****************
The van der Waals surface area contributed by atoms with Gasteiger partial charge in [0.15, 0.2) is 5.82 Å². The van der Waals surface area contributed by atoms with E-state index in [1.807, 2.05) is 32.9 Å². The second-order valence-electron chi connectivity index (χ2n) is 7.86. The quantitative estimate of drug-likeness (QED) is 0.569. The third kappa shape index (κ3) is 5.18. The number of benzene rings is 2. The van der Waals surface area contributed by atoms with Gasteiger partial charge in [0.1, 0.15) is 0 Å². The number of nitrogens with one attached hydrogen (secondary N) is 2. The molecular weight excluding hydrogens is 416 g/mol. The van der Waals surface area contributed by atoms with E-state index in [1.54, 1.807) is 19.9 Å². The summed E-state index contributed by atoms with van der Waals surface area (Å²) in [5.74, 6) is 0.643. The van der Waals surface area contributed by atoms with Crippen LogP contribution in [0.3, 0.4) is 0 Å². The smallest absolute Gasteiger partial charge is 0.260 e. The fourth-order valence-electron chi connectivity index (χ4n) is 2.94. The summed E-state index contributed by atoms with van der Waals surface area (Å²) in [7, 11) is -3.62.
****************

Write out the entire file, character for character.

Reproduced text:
The van der Waals surface area contributed by atoms with Gasteiger partial charge in [0.15, 0.2) is 5.82 Å². The van der Waals surface area contributed by atoms with E-state index in [1.807, 2.05) is 32.9 Å². The second-order valence-electron chi connectivity index (χ2n) is 7.86. The quantitative estimate of drug-likeness (QED) is 0.569. The third kappa shape index (κ3) is 5.18. The number of benzene rings is 2. The van der Waals surface area contributed by atoms with Gasteiger partial charge in [0.1, 0.15) is 0 Å². The number of nitrogens with one attached hydrogen (secondary N) is 2. The molecular weight excluding hydrogens is 416 g/mol. The van der Waals surface area contributed by atoms with E-state index in [1.54, 1.807) is 19.9 Å². The summed E-state index contributed by atoms with van der Waals surface area (Å²) in [5.74, 6) is 0.643. The van der Waals surface area contributed by atoms with Crippen LogP contribution in [0.3, 0.4) is 0 Å². The smallest absolute Gasteiger partial charge is 0.260 e. The fourth-order valence-electron chi connectivity index (χ4n) is 2.94. The summed E-state index contributed by atoms with van der Waals surface area (Å²) in [7, 11) is -3.62.